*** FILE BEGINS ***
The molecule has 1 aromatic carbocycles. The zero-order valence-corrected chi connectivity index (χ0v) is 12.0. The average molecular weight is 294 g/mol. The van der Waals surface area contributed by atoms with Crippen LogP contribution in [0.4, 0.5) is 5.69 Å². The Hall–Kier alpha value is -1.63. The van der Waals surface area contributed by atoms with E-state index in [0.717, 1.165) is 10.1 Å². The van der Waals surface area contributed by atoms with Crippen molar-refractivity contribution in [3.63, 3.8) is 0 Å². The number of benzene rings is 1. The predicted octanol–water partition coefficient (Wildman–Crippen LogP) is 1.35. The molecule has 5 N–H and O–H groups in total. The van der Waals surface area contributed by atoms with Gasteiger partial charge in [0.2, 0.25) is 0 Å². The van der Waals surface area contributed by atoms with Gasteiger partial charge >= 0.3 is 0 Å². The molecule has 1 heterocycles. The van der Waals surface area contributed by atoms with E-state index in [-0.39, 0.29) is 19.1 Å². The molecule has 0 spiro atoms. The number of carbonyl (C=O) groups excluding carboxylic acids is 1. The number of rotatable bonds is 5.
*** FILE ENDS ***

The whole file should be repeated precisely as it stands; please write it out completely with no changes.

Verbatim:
The molecule has 1 aromatic carbocycles. The zero-order valence-corrected chi connectivity index (χ0v) is 12.0. The average molecular weight is 294 g/mol. The van der Waals surface area contributed by atoms with Crippen LogP contribution in [0.4, 0.5) is 5.69 Å². The Hall–Kier alpha value is -1.63. The van der Waals surface area contributed by atoms with E-state index in [0.717, 1.165) is 10.1 Å². The van der Waals surface area contributed by atoms with Crippen molar-refractivity contribution in [3.63, 3.8) is 0 Å². The number of benzene rings is 1. The predicted octanol–water partition coefficient (Wildman–Crippen LogP) is 1.35. The molecule has 5 N–H and O–H groups in total. The van der Waals surface area contributed by atoms with Gasteiger partial charge in [0.2, 0.25) is 0 Å². The van der Waals surface area contributed by atoms with Gasteiger partial charge >= 0.3 is 0 Å². The molecule has 1 heterocycles. The van der Waals surface area contributed by atoms with E-state index in [-0.39, 0.29) is 19.1 Å². The molecule has 0 spiro atoms. The number of carbonyl (C=O) groups excluding carboxylic acids is 1. The number of rotatable bonds is 5.